Allergic Contact Dermatitis at a Glance
- Allergic contact dermatitis (ACD) is a cell-mediated (type IV), delayed type, hypersensitivity reaction caused by skin contact with an environmental allergen.
- Prior sensitization to a chemical is required for allergy to develop.
- The clinical manifestation of ACD is an eczematous dermatitis. The acute phase is characterized by pruritus, erythema, edema, and vesicles usually confined to the area of direct exposure. Recurrent contact to the allergen in a sensitized individual will result in chronic disease, characterized by lichenified erythematous plaques with variable hyperkeratosis and fissuring that may spread beyond the areas of direct exposure.
- Itch and swelling are key components of the history and can be a clue to allergy.
- The hands, feet, and face (including the eyelids) are some of the common sites for ACD.
- Patch testing is fundamental for the identification of causal allergens and is indicated for patients with persistent or recurrent dermatitis in whom ACD is suspected.
- Avoidance is the mainstay of treatment for ACD. Educating patients about avoidance of the allergen and its potentially related substances, and providing suitable alternatives are crucial to a good outcome.
As the largest organ in the human body, the skin is a complex and dynamic organ that serves among many other purposes, the function of maintaining a physical and immunologic barrier to the environment. Therefore, the skin is the first line of defense after exposure to a variety of chemicals. Allergic contact dermatitis (ACD) accounts for at least 20% or more of the new incident cases in the subgroup of contact dermatitides (irritant contact dermatitis accounts for the remaining 80%).1 ACD, as the name implies, is an adverse cutaneous inflammatory reaction caused by contact with a specific exogenous allergen to which a person has developed allergic sensitization. More than 3,700 chemicals have been implicated as causal agents of ACD in humans.2 Following contact with an allergen, the skin reacts immunologically, giving the clinical expression of eczematous inflammation. In ACD the severity of the eczematous dermatitis can range from a mild, short-lived condition to a severe, persistent, chronic disease. Appropriate allergen identification through proper epicutaneous patch testing has been demonstrated to improve quality of life as measured by standard tools,3 as it allows for appropriate avoidance of the inciting allergen and possibly sustained remission of this potentially debilitating condition. Recognition of the presenting signs and symptoms, and appropriate patch testing are crucial in the evaluation of a patient with suspected ACD.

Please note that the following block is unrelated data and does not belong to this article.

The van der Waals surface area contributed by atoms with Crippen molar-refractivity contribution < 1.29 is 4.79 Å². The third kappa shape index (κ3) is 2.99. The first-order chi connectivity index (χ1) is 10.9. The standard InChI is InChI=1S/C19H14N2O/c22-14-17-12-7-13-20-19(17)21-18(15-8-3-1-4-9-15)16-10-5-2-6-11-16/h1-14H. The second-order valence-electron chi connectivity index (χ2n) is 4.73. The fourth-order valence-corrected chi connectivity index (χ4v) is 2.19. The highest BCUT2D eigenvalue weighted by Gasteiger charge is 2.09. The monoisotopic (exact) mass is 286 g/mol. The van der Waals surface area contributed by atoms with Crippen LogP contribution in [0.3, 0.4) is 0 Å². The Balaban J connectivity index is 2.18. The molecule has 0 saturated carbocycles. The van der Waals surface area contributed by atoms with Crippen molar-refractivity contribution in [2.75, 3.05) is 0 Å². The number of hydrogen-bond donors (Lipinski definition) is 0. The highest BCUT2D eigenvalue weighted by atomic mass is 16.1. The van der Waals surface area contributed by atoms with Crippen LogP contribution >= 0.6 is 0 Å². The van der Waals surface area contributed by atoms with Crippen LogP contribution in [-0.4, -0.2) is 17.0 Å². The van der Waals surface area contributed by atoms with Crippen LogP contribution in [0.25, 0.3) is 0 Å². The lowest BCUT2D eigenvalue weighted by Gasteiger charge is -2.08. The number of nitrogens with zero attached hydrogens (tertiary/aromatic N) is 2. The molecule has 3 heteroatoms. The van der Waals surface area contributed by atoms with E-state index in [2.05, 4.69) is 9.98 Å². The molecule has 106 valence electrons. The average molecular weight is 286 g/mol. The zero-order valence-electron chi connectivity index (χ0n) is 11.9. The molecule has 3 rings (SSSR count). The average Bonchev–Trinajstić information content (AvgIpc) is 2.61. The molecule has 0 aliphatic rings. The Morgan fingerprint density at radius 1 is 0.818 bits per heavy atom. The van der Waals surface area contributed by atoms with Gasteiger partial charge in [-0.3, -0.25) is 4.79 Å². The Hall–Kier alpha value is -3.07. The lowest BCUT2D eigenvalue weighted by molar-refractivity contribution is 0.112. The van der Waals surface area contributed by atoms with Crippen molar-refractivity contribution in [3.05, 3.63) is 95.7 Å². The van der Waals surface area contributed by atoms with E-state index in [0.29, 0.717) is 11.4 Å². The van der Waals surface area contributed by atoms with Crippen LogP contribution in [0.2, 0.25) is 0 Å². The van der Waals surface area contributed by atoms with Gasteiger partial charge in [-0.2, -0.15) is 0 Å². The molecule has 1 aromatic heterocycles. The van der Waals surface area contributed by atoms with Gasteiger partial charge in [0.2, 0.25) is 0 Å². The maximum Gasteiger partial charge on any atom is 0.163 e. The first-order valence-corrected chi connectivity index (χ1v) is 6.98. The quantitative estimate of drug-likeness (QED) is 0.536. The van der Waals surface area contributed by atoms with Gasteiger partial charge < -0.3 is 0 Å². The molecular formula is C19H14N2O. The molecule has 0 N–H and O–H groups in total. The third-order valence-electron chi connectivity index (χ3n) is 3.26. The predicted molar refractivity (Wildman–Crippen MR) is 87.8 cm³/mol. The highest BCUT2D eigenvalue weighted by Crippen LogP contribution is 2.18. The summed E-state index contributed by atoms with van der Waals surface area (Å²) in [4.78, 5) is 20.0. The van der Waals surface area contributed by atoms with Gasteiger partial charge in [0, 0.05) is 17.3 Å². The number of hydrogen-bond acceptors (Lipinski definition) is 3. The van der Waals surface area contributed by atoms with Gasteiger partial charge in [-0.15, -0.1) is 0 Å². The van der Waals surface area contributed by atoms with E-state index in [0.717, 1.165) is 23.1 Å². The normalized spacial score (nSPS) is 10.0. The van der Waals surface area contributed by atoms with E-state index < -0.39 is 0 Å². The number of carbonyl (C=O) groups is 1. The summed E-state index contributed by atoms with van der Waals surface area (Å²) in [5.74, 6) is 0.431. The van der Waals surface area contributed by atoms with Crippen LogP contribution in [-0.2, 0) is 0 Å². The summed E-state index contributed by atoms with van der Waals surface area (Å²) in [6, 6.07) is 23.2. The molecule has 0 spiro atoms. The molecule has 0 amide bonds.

A small but substantial number of studies have investigated the prevalence of contact allergy in the general population and in unselected subgroups of the general population. In 2007, Thyssen and colleagues4 performed a retrospective study that reviewed the main findings from previously published epidemiological studies on contact allergy in unselected populations including all age groups and most publishing countries (mainly North America and Western Europe). Based on these heterogeneous published data collected between 1966 and 2007, the median ...